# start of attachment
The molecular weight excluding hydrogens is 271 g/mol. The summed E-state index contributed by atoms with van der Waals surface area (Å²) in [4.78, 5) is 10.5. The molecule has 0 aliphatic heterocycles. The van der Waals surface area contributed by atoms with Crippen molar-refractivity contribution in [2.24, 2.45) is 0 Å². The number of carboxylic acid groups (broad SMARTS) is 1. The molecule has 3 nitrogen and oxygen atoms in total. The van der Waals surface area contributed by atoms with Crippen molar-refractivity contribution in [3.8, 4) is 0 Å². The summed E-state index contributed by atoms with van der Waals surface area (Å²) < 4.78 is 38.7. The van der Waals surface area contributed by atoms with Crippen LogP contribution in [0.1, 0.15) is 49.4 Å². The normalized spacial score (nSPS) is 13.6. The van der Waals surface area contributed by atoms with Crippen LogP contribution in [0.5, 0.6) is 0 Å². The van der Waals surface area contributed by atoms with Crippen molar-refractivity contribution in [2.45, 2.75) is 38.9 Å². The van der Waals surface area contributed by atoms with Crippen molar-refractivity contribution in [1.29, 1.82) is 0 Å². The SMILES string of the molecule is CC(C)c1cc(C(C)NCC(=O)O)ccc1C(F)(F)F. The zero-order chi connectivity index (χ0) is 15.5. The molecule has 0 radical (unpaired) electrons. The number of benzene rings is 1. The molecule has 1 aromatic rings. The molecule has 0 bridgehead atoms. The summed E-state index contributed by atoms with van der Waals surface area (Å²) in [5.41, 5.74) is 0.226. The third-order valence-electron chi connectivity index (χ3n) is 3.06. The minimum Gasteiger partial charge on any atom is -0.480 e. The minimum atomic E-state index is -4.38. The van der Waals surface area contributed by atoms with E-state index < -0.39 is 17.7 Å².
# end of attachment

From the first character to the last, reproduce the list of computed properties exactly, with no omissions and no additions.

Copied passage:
The molecular weight excluding hydrogens is 271 g/mol. The summed E-state index contributed by atoms with van der Waals surface area (Å²) in [4.78, 5) is 10.5. The molecule has 0 aliphatic heterocycles. The van der Waals surface area contributed by atoms with Crippen molar-refractivity contribution in [2.24, 2.45) is 0 Å². The number of carboxylic acid groups (broad SMARTS) is 1. The molecule has 3 nitrogen and oxygen atoms in total. The van der Waals surface area contributed by atoms with Crippen molar-refractivity contribution in [3.8, 4) is 0 Å². The summed E-state index contributed by atoms with van der Waals surface area (Å²) < 4.78 is 38.7. The van der Waals surface area contributed by atoms with Crippen LogP contribution in [0.1, 0.15) is 49.4 Å². The normalized spacial score (nSPS) is 13.6. The van der Waals surface area contributed by atoms with Crippen LogP contribution in [0.5, 0.6) is 0 Å². The van der Waals surface area contributed by atoms with Crippen molar-refractivity contribution in [2.45, 2.75) is 38.9 Å². The van der Waals surface area contributed by atoms with Crippen molar-refractivity contribution in [1.29, 1.82) is 0 Å². The SMILES string of the molecule is CC(C)c1cc(C(C)NCC(=O)O)ccc1C(F)(F)F. The zero-order chi connectivity index (χ0) is 15.5. The molecule has 0 radical (unpaired) electrons. The number of benzene rings is 1. The molecule has 1 aromatic rings. The molecule has 0 bridgehead atoms. The summed E-state index contributed by atoms with van der Waals surface area (Å²) in [5.41, 5.74) is 0.226. The third-order valence-electron chi connectivity index (χ3n) is 3.06. The minimum Gasteiger partial charge on any atom is -0.480 e. The minimum atomic E-state index is -4.38. The van der Waals surface area contributed by atoms with E-state index < -0.39 is 17.7 Å².